Does Corporate Governance Exclude the Ultimate Investor?
16(1) Journal of Corporate Law Studies 221
17 Pages Posted: 30 Sep 2015 Last revised: 28 Sep 2017
Date Written: September 29, 2015
Does UK corporate governance exclude the ultimate investor? Over the late 20th century, most shareholding shifted from individuals to institutions. ‘Soft law’ indicates these institutional intermediaries must act in the interests of the ultimate client and follow instructions on how to vote shares. But case law and legislation is complex. This article explores the relations of ultimate investors, and their representatives, to asset managers in four main contexts: pensions, mutuals, life insurance, and retail shareholding. Properly understood, institutionalised shareholding has not displaced basic principles of accountability that soft law suggests: financial intermediaries should follow instructions on how to cast shareholder votes, unless this default rule is ‘pre-empted’ by a representative voting structure. This does not mean the law is in a satisfactory state. The law requires more clarification, to guard against the classic dangers of ‘negligence and profusion’ when intermediaries are in charge of ‘other people’s money’.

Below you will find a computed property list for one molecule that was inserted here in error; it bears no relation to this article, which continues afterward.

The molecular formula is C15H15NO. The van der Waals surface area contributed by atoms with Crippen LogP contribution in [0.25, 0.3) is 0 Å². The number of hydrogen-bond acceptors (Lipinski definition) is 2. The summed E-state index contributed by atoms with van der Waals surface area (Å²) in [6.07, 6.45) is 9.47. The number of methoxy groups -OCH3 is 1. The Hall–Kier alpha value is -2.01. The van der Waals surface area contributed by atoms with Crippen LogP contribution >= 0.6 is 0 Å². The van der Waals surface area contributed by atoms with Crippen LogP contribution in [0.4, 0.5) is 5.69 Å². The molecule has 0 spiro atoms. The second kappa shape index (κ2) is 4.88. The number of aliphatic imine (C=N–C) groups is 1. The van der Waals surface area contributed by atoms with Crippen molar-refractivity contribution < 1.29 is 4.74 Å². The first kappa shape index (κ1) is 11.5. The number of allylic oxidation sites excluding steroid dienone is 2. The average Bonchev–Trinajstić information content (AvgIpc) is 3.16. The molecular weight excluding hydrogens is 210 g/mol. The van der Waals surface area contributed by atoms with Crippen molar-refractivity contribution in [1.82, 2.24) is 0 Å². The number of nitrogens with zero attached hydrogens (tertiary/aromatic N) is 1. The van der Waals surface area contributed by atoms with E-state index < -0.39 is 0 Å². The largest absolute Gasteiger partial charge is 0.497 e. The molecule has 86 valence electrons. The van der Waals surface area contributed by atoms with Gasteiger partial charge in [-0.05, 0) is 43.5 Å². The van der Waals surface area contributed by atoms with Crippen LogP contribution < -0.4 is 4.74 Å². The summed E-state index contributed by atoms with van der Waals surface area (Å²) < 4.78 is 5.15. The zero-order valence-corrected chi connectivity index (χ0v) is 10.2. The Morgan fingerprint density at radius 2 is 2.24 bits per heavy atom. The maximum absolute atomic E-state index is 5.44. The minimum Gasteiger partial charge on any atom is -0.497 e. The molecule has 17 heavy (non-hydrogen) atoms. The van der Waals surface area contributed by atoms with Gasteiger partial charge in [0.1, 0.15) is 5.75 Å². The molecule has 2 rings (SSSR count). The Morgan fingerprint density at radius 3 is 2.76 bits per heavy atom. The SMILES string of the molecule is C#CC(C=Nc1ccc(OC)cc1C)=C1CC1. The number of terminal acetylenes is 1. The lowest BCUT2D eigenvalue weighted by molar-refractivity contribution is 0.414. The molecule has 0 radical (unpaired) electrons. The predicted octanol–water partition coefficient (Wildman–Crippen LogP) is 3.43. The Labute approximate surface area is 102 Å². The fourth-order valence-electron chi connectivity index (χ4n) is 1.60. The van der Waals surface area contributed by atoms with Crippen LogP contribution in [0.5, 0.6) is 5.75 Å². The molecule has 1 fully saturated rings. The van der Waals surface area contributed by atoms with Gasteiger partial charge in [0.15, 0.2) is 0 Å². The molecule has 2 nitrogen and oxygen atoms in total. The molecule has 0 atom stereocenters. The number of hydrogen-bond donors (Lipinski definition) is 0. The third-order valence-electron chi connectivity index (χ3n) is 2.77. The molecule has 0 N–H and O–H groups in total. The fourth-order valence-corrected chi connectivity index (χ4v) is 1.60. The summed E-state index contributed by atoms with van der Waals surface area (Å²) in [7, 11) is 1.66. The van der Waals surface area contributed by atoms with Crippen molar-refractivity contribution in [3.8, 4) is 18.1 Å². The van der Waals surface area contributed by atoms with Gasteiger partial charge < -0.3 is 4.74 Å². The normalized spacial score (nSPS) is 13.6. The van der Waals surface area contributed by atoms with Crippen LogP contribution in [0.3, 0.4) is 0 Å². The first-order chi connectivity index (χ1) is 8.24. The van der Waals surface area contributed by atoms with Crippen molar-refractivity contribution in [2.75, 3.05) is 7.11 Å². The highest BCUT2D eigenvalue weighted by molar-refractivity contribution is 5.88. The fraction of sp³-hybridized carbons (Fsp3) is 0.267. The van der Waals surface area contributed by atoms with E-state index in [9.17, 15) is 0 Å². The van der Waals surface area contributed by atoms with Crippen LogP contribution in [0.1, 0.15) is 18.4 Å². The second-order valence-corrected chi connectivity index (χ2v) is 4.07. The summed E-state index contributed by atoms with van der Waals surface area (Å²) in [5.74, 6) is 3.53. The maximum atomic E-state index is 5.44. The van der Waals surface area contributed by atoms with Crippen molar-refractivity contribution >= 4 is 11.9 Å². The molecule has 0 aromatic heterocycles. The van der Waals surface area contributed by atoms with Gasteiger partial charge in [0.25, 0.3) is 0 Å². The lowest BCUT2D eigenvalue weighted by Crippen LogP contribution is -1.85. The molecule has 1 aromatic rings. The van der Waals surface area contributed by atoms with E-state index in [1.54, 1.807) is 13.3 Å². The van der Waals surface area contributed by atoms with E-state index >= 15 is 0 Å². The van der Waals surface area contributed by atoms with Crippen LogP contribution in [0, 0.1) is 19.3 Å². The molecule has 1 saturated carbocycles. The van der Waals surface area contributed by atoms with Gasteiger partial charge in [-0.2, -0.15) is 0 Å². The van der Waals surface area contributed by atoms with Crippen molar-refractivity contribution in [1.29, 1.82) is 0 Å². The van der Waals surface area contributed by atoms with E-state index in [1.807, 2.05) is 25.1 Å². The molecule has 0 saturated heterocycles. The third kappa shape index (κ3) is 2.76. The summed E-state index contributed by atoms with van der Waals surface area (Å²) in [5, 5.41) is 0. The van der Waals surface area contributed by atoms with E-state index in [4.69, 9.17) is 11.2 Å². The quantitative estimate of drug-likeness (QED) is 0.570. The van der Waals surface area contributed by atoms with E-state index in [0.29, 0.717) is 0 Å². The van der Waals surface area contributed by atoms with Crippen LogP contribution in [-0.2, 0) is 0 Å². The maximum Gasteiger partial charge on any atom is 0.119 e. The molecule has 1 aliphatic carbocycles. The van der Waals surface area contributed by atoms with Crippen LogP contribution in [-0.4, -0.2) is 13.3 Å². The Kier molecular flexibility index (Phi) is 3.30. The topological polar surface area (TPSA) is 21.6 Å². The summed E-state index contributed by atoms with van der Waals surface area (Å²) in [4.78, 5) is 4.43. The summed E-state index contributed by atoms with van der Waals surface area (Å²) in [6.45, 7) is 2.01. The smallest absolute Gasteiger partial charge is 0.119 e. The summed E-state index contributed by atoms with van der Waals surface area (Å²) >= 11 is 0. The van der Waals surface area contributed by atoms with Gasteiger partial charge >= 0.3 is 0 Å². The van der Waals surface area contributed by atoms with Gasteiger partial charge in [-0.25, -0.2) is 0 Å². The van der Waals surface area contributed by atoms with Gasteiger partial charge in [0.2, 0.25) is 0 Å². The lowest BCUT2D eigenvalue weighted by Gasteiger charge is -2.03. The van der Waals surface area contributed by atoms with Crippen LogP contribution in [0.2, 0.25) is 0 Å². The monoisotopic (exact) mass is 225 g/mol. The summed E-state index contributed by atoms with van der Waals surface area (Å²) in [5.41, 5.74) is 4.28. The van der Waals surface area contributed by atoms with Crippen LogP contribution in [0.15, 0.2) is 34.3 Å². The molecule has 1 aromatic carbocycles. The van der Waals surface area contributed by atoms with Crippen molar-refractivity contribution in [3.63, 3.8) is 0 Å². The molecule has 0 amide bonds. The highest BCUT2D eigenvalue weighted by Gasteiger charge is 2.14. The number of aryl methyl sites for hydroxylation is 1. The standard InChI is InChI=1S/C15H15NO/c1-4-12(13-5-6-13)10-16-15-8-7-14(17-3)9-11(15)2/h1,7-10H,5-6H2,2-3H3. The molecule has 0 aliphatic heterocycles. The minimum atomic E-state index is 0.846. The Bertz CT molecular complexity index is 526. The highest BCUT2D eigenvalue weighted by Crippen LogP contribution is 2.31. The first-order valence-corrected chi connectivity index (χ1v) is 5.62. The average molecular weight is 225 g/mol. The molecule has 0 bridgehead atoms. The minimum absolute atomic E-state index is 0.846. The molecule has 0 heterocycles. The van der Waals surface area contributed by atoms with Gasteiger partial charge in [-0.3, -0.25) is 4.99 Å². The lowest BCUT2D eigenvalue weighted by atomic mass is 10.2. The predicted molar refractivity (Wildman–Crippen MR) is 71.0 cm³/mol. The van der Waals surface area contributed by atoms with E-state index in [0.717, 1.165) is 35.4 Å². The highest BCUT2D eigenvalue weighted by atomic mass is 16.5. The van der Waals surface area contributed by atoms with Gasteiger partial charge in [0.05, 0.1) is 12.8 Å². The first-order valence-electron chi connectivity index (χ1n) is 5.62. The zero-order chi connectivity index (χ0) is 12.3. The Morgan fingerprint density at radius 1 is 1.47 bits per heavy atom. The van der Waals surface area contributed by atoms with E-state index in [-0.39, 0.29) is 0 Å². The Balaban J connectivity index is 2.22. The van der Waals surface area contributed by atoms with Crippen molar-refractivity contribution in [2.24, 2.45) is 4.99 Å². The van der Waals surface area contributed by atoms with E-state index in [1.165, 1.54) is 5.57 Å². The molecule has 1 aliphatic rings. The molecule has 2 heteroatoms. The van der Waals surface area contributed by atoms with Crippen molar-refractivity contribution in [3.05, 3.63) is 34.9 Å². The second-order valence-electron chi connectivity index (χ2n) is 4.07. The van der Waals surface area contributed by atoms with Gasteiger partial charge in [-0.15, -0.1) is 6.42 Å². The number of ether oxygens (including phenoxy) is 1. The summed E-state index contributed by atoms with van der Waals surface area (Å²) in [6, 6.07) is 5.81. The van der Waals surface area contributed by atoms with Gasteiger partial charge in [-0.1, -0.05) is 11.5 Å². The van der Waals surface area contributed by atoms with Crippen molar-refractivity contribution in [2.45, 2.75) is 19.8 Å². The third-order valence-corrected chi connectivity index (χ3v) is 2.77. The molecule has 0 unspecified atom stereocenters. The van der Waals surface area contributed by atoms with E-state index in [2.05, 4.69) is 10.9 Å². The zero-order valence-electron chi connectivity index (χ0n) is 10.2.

Keywords: governance, ultimate investor, voting, pension trust, beneficiary, mutual fund, life insurance
JEL Classification: G30, K22
Suggested Citation: Suggested Citation